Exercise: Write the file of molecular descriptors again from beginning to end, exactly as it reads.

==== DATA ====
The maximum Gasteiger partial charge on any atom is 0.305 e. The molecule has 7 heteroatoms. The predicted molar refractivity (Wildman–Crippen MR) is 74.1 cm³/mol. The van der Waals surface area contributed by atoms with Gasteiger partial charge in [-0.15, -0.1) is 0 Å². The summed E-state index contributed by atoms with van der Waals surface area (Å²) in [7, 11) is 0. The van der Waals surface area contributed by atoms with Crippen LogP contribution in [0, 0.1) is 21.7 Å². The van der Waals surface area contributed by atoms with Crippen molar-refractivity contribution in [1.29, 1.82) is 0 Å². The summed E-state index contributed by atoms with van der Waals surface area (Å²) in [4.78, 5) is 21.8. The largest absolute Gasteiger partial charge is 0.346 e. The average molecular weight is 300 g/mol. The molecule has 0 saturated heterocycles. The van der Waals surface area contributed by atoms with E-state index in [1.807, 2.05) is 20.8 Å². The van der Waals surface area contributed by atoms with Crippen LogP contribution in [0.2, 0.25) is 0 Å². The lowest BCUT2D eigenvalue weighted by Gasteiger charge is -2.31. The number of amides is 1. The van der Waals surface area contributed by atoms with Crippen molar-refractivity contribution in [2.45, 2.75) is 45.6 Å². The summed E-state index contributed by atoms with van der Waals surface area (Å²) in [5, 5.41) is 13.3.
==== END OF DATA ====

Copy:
The maximum Gasteiger partial charge on any atom is 0.305 e. The molecule has 7 heteroatoms. The predicted molar refractivity (Wildman–Crippen MR) is 74.1 cm³/mol. The van der Waals surface area contributed by atoms with Gasteiger partial charge in [-0.15, -0.1) is 0 Å². The summed E-state index contributed by atoms with van der Waals surface area (Å²) in [7, 11) is 0. The van der Waals surface area contributed by atoms with Crippen LogP contribution in [0, 0.1) is 21.7 Å². The van der Waals surface area contributed by atoms with Crippen molar-refractivity contribution in [1.29, 1.82) is 0 Å². The summed E-state index contributed by atoms with van der Waals surface area (Å²) in [4.78, 5) is 21.8. The largest absolute Gasteiger partial charge is 0.346 e. The average molecular weight is 300 g/mol. The molecule has 0 saturated heterocycles. The van der Waals surface area contributed by atoms with E-state index in [1.807, 2.05) is 20.8 Å². The van der Waals surface area contributed by atoms with Crippen LogP contribution in [0.2, 0.25) is 0 Å². The lowest BCUT2D eigenvalue weighted by Gasteiger charge is -2.31. The number of amides is 1. The van der Waals surface area contributed by atoms with Crippen molar-refractivity contribution in [2.45, 2.75) is 45.6 Å². The summed E-state index contributed by atoms with van der Waals surface area (Å²) in [5, 5.41) is 13.3.